That economists should contribute to this confusion is puzzling because all of microeconomics is devoted to finding the optimal scale of a given activity - the point beyond which marginal costs exceed marginal benefits and further growth would be uneconomic. Marginal Revenue = Marginal Cost is even called the "when to stop rule" for growth of a firm.
Why does this simple logic of optimization disappear in macroeconomics? Why is the growth of the macroeconomy not subject to an analogous "when to stop rule"?
We recognize that all microeconomic activities of firms and households are parts of a larger system, and their growth causes displacement of other parts of the system. But the macroeconomy is thought to be the whole shebang, and when it expands, presumably into the void, it displaces nothing, and therefore incurs no opportunity cost. But this is false of course.
The macroeconomy too is a part, a subsystem of the biosphere, a part of the Greater Economy of the natural ecosystem. Growth of the macroeconomy too imposes a rising opportunity cost that at some point will constrain its growth.
But some will say that is a mere logical possibility. Surely if our empirical measure of growth is GDP based on voluntary buying and selling of final goods and services in free markets, then that guarantees that goods grow faster than bads. This is because people will voluntarily buy only goods, not bads. If they in fact do buy a bad then we have to redefine it as a good. True enough as far as it goes, which is not very far.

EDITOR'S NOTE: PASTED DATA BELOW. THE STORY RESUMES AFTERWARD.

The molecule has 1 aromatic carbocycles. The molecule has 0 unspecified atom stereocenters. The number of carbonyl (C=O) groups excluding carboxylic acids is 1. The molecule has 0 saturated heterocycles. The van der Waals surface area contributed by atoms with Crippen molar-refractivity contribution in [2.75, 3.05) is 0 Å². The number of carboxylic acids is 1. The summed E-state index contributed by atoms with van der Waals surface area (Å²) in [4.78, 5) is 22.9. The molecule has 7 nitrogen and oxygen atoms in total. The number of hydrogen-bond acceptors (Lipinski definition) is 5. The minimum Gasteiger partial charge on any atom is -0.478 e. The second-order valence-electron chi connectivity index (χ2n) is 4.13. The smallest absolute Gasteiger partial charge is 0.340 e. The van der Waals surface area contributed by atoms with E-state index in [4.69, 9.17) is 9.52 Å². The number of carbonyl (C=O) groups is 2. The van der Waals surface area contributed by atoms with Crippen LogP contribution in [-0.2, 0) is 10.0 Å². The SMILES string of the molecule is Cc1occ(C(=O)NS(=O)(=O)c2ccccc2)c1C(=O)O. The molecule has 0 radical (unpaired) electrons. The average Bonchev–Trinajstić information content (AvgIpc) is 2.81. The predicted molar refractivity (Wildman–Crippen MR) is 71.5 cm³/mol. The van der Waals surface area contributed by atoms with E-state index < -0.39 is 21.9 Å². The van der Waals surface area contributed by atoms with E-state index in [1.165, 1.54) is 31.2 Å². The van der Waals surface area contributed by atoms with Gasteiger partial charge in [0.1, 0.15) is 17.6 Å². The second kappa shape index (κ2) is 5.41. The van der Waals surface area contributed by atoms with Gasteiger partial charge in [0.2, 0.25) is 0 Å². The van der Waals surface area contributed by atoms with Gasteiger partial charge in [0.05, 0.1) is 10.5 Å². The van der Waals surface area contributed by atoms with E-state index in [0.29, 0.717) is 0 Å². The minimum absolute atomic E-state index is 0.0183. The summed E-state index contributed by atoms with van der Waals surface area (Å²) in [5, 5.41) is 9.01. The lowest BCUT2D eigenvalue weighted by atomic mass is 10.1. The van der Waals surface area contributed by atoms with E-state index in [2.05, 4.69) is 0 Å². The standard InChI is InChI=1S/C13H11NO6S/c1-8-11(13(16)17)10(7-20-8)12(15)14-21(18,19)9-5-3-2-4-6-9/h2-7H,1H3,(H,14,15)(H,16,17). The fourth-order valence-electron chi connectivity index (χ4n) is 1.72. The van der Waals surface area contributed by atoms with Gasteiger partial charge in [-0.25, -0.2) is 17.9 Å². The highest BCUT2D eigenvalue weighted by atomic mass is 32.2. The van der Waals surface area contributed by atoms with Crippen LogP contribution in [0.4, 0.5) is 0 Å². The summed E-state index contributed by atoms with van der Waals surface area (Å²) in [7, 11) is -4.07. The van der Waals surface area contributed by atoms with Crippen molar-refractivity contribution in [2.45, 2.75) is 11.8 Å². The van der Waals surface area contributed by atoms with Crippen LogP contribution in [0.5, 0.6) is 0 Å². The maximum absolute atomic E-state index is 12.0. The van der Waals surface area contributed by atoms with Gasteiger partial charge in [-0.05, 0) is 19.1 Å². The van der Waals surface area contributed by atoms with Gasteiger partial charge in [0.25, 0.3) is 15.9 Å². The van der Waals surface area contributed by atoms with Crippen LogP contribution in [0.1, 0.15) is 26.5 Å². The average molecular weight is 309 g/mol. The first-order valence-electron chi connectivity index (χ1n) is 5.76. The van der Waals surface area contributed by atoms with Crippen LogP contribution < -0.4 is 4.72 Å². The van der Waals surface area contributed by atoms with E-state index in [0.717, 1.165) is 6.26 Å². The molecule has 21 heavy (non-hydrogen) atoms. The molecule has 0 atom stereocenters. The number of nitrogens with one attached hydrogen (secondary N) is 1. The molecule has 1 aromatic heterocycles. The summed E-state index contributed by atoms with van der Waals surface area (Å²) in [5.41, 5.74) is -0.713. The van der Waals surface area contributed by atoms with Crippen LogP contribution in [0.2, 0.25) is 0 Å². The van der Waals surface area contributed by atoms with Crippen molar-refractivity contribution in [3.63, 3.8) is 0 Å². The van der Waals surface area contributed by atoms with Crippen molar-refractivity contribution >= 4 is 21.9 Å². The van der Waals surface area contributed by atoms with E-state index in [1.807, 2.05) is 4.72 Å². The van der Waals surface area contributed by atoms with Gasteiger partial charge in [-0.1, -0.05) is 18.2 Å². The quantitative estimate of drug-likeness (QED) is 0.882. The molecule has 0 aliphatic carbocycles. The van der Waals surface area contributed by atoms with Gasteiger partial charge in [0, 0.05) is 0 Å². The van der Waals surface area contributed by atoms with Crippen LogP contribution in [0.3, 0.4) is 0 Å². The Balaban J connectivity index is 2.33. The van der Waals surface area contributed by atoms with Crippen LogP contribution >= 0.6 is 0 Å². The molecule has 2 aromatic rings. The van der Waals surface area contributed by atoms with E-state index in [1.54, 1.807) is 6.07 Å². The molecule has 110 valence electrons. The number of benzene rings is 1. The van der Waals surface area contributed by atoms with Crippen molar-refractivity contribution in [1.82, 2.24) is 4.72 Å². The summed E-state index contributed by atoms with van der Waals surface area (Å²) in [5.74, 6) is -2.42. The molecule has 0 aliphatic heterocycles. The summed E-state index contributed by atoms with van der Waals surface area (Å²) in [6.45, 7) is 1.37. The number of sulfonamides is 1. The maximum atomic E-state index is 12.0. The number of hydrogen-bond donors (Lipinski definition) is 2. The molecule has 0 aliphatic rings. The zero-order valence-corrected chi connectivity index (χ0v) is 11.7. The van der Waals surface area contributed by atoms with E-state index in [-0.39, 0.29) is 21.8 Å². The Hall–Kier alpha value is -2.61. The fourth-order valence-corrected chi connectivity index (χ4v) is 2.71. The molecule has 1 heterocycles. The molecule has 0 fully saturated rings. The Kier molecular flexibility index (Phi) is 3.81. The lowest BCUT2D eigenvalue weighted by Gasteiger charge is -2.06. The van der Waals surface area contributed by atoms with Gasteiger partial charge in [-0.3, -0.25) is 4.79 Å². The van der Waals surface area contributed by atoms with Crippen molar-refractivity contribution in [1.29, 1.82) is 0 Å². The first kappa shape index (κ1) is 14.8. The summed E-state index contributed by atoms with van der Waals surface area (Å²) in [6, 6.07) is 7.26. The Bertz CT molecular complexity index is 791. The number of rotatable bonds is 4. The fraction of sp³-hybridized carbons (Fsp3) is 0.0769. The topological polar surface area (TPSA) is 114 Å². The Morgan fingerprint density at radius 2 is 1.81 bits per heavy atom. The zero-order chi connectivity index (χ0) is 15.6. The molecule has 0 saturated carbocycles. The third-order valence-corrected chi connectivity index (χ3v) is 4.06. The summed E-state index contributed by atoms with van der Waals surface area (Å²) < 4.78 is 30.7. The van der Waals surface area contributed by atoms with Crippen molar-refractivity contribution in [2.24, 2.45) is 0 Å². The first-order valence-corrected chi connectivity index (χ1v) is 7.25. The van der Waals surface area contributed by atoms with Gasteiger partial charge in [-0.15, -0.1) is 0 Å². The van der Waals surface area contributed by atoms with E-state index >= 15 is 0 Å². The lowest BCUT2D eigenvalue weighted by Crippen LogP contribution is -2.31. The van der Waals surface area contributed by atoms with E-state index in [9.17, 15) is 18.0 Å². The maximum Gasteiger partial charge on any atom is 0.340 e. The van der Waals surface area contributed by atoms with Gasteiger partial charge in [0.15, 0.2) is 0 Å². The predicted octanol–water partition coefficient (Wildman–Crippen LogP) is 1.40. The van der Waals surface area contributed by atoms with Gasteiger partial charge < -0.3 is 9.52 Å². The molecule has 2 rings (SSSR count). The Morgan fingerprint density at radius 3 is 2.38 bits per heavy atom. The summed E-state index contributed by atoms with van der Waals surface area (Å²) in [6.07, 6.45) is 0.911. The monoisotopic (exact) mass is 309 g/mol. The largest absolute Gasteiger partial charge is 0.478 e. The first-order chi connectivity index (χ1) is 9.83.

Bads are inevitably produced as joint products along with goods. GDP accounting does not subtract the bads - instead it registers the additional production of anti-bads, and counts them as goods. For example, we do not subtract the cost of pollution, but we do add the value of the pollution clean-up. This is asymmetric accounting.
In addition, we count the consumption of natural capital (depletion of mines, wells, aquifers, forests, fisheries, topsoil, etc.) as if it were income. Paradoxically, therefore, GDP, whatever else it may measure, is also the best statistical index we have of the aggregate of pollution, depletion, congestion, and loss of biodiversity. Economist Kenneth Boulding suggested, with tongue only a little bit in cheek, that we re-label it Gross Domestic Cost. At least we should put the costs and the benefits in separate accounts for comparison. Not surprisingly, economists and psychologists are now discovering that, beyond a sufficiency threshold, the positive correlation between GDP and self-evaluated happiness disappears.
In sum, economic growth in sense 1 can be, and in the US has become, uneconomic growth in sense 2. And it is sense 2 that matters.
Enough on economic growth. What then is a green economy? It is an economy that imitates green plants as far as possible. Plants use scarce terrestrial materials to capture abundant solar energy, and are careful to recycle the materials for reuse. Although humans are not able to photosynthesize we can imitate the strategy of maximizing use of the sun while economizing on terrestrial minerals, fossil fuels, and ecological services.